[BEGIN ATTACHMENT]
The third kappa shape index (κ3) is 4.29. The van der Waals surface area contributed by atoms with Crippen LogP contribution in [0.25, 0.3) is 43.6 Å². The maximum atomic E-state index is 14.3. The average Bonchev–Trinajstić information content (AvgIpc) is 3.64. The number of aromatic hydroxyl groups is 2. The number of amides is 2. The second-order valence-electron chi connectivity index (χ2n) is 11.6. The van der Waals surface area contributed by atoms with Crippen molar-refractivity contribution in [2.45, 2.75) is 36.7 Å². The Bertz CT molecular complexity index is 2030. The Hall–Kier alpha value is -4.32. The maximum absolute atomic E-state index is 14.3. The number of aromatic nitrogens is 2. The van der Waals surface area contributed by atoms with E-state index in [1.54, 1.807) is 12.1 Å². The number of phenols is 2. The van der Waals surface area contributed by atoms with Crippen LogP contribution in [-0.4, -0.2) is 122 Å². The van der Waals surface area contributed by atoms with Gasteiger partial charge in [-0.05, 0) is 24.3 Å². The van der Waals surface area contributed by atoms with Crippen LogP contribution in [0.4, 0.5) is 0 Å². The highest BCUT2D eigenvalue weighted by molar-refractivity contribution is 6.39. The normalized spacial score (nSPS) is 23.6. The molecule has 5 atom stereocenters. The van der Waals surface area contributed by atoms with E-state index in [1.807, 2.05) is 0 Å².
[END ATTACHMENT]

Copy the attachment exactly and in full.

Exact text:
The third kappa shape index (κ3) is 4.29. The van der Waals surface area contributed by atoms with Crippen LogP contribution in [0.25, 0.3) is 43.6 Å². The maximum atomic E-state index is 14.3. The average Bonchev–Trinajstić information content (AvgIpc) is 3.64. The number of aromatic hydroxyl groups is 2. The number of amides is 2. The second-order valence-electron chi connectivity index (χ2n) is 11.6. The van der Waals surface area contributed by atoms with Crippen molar-refractivity contribution in [2.45, 2.75) is 36.7 Å². The Bertz CT molecular complexity index is 2030. The Hall–Kier alpha value is -4.32. The maximum absolute atomic E-state index is 14.3. The number of aromatic nitrogens is 2. The van der Waals surface area contributed by atoms with E-state index in [1.54, 1.807) is 12.1 Å². The number of phenols is 2. The van der Waals surface area contributed by atoms with Crippen LogP contribution in [-0.4, -0.2) is 122 Å². The van der Waals surface area contributed by atoms with Gasteiger partial charge in [-0.05, 0) is 24.3 Å². The van der Waals surface area contributed by atoms with Crippen LogP contribution in [0.4, 0.5) is 0 Å². The highest BCUT2D eigenvalue weighted by molar-refractivity contribution is 6.39. The normalized spacial score (nSPS) is 23.6. The molecule has 5 atom stereocenters. The van der Waals surface area contributed by atoms with E-state index in [1.807, 2.05) is 0 Å².